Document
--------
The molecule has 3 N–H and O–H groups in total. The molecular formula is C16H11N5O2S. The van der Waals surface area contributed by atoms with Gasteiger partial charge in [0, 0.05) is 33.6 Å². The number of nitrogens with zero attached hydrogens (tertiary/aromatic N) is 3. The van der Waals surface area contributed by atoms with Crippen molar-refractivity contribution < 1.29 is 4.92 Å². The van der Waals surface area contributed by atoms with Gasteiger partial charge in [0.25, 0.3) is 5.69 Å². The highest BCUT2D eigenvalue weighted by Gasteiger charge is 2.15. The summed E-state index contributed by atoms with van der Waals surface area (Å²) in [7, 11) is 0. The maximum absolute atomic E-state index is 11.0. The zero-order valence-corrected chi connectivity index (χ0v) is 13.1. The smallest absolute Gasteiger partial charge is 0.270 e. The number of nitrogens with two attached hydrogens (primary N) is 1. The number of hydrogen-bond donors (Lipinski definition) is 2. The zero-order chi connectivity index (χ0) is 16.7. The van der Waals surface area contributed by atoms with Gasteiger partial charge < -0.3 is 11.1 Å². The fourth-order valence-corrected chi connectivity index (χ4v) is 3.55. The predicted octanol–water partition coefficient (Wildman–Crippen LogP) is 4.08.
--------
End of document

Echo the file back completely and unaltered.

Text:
The molecule has 3 N–H and O–H groups in total. The molecular formula is C16H11N5O2S. The van der Waals surface area contributed by atoms with Gasteiger partial charge in [0, 0.05) is 33.6 Å². The number of nitrogens with zero attached hydrogens (tertiary/aromatic N) is 3. The van der Waals surface area contributed by atoms with Crippen molar-refractivity contribution < 1.29 is 4.92 Å². The van der Waals surface area contributed by atoms with Gasteiger partial charge in [0.25, 0.3) is 5.69 Å². The highest BCUT2D eigenvalue weighted by Gasteiger charge is 2.15. The summed E-state index contributed by atoms with van der Waals surface area (Å²) in [7, 11) is 0. The maximum absolute atomic E-state index is 11.0. The zero-order valence-corrected chi connectivity index (χ0v) is 13.1. The smallest absolute Gasteiger partial charge is 0.270 e. The number of nitrogens with two attached hydrogens (primary N) is 1. The number of hydrogen-bond donors (Lipinski definition) is 2. The zero-order chi connectivity index (χ0) is 16.7. The van der Waals surface area contributed by atoms with Gasteiger partial charge < -0.3 is 11.1 Å². The fourth-order valence-corrected chi connectivity index (χ4v) is 3.55. The predicted octanol–water partition coefficient (Wildman–Crippen LogP) is 4.08.